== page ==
The NFL has never been more popular. Every Sunday — and Thursday and Monday — millions of people across the globe gather around their televisions and computers at home and in bars to watch an inherently violent sport. But the past few weekends, during commercial breaks, there has been a rather jarring sight on game day — the trailer for the film Concussion.
Concussion tells the story of Dr. Bennet Omalu (Will Smith) discovering the brain disease chronic traumatic encephalopathy (CTE) in former NFL players and fighting to get the league to recognize his findings. While the movie is far from perfect, it is certainly filled with powerful moments.
There’s the scene, depicted in the trailer as well, when Omalu passionately pleads with an NFL doctor to “tell the truth” about the danger of concussions; there’s the harrowing portrayal of the downfall of Hall of Famer Mike Webster (David Morse), who went from being a Pittsburgh Steelers icon to living in a broken-down truck by the train tracks, tazing himself and supergluing his own teeth; and there’s the gut-wrenching moment we see 36-year-old former Steelers offensive lineman Justin Strzelczyk (Matthew Willig) abuse his wife in front of his children before taking off in his truck and speeding recklessly down the highway.
But the most powerful moment — the only moment that caused those in the audience at my screening to gasp — occurred right after that, when the movie switched from carefully framed and beautifully lit shots to grainy, raw, real-life dash-cam footage from 2004 of Strzelczyk’s truck crashing into oncoming traffic on an interstate and being engulfed in flames.
It serves as a stark reminder that while the film is imperfect, oversimplified and, at times, over-acted, it is in no way over-dramatized. This is literally a life or death issue.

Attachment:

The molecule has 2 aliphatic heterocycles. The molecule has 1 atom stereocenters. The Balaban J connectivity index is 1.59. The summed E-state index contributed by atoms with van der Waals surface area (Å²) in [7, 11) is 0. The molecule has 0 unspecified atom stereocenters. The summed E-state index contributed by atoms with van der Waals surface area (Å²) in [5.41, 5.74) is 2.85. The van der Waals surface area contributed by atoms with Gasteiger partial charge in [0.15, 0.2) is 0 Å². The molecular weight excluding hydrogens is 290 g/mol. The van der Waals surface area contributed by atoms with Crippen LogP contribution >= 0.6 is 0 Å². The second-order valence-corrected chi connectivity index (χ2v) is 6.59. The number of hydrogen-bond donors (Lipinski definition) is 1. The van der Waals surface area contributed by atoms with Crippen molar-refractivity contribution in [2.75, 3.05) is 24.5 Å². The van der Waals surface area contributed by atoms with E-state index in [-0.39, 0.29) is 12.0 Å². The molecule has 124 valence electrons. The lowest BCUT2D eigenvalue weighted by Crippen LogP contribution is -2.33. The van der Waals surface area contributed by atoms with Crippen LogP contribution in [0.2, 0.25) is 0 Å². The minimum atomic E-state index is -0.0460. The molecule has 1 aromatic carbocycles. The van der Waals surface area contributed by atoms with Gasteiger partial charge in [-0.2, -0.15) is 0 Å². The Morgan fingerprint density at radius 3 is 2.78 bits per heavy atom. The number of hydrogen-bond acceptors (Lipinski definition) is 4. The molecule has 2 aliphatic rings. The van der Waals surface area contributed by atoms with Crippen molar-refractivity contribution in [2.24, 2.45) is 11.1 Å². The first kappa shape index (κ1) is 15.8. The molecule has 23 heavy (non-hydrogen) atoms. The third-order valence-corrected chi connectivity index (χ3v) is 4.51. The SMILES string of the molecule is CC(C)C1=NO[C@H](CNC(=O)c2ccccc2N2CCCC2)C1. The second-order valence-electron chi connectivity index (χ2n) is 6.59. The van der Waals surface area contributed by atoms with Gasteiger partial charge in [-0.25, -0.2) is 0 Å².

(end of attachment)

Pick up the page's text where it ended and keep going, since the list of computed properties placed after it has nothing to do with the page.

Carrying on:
Dr. Ronald L. Hamilton, an associate professor of pathology at the University of Pittsburgh, still remembers the day in late 2002 when his former student called him up and asked to meet.
“I’ve got a really interesting case,” Omalu told his mentor. “I’d love to show it to you.”
At the time, Omalu, a forensic pathologist from Nigeria, was working at a coroner’s office in Pennsylvania. While Webster’s 2002 death was initially attributed to a heart attack, Omalu refused to believe that was the true cause; he was struck by the deteriorated state of Webster’s physique and the dramatic way his life had fallen apart. Omalu knew that brain damage had to be present in this case, so even after the initial brain scans came back negative, Omalu kept searching for answers. Using his own money, he ordered test after test, and eventually discovered brain damage similar to that found in boxers.
Omalu presented the slides of Webster’s brain to Hamilton without providing any background information, and Hamilton came to the same conclusion — this looked similar to dementia pugilistica, a trauma associated with boxers since the 1920s. Hamilton, who is played by Stephen Moyer in the film, wasn’t shocked when Omalu told him that the brain actually belonged to a former NFL player. He was, however, shocked when Omalu told him the discovery had never been published before.
“That’s when my heart started racing, my jaw dropped to the ground,” Hamilton told me in a recent phone interview. “I said, ‘Oh my God, Bennet, you don’t know how big this is.’ I knew he didn’t know American culture.”
Hamilton knew that Omalu had to be very careful about presenting what he considered a “slam-dunk case,” because he knew that the publishing the findings would create controversy. But he was still surprised by the extent of the NFL’s pushback — particularly the initial letter from NFL doctors asking for the study to be retracted and calling the findings “completely fallacious.”
I said, ‘Oh my God, Bennet, you don’t know how big this is.’
And though the NFL has gotten more serious about the issue recently, establishing a concussion protocol that includes spotters in the stands and examinations by independent doctors, Hamilton knows that there is a long way to go, particularly when it comes to educating the public on the issue.